The conclusions of many trials and numerous systematic reviews of acupuncture are largely inconsistent. An overview of Cochrane reviews found that acupuncture is not effective for a wide range of conditions, and it suggests acupuncture may be effective only for chemotherapy-induced nausea/vomiting, postoperative nausea/vomiting, and idiopathic headache. A systematic review of systematic reviews found little evidence of acupuncture’s effectiveness in treating pain. The evidence suggests that short-term treatment with acupuncture does not produce long-term benefits. Some research results suggest acupuncture can alleviate pain, though the majority of research suggests that acupuncture’s effects are mainly due to placebo. A systematic review concluded that the analgesic effect of acupuncture seemed to lack clinical relevance and could not be clearly distinguished from bias. A meta-analysis found that acupuncture for chronic low back pain was cost-effective as an adjunct to standard care, while a systematic review found insufficient evidence for the cost-effectiveness of acupuncture in the treatment of chronic low back pain.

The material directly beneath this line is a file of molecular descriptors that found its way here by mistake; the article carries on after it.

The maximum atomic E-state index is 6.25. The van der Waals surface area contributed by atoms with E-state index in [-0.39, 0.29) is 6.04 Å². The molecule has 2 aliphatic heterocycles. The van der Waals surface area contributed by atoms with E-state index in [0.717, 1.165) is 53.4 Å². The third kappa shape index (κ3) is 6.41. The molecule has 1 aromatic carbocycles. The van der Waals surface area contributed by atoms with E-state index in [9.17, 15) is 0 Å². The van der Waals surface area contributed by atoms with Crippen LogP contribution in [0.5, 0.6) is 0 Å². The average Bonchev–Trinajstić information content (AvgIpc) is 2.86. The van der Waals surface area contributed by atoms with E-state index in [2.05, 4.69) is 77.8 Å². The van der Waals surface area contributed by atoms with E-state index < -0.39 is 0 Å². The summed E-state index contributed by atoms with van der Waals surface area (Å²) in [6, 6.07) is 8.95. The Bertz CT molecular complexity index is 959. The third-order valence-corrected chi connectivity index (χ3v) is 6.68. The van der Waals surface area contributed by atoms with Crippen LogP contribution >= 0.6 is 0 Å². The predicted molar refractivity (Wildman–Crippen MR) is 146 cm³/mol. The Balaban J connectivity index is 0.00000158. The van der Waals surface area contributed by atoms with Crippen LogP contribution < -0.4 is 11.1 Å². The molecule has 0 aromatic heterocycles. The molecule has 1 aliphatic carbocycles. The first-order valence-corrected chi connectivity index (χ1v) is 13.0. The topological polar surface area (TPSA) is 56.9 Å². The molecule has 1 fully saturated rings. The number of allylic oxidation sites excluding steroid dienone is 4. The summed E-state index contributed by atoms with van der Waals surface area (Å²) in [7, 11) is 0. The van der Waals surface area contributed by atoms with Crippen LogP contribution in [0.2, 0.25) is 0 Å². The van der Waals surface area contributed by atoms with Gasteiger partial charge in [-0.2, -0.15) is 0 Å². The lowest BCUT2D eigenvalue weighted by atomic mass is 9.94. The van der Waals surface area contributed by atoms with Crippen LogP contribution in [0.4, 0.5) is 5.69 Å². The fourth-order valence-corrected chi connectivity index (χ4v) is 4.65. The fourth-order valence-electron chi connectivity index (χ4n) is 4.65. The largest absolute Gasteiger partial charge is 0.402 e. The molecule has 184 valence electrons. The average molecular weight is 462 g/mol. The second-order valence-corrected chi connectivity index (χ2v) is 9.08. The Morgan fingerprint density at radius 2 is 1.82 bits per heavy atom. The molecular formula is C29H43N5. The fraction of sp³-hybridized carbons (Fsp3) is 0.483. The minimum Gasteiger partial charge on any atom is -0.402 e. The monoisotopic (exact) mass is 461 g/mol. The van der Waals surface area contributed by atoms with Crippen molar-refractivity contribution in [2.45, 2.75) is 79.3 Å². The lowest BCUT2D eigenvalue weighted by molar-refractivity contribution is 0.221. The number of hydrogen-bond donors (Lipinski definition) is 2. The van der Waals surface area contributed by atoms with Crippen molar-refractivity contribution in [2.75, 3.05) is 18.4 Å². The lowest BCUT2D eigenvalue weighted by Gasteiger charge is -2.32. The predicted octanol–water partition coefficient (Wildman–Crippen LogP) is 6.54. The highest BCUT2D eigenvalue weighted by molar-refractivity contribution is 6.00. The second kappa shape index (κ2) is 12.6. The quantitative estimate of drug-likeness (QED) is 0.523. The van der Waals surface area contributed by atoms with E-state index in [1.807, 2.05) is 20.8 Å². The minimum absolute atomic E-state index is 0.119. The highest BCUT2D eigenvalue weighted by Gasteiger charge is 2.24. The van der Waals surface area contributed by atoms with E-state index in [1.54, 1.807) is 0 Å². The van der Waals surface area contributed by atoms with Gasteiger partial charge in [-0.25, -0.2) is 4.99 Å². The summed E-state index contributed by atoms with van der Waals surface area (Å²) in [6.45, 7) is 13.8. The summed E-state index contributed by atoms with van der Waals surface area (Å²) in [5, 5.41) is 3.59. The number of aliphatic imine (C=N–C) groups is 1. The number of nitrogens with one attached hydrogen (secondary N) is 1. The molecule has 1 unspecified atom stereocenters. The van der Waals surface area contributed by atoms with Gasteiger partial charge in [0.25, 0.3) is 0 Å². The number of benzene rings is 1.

The acupuncture treatment is carried out by an acupuncturist who is schooled in the accurate placement of the needles along the 12 main and 8 secondary meridians located throughout the body. The acupuncturist exams and questions the patient at the time of treatment to decide where to place the needles to achieve the most benefit.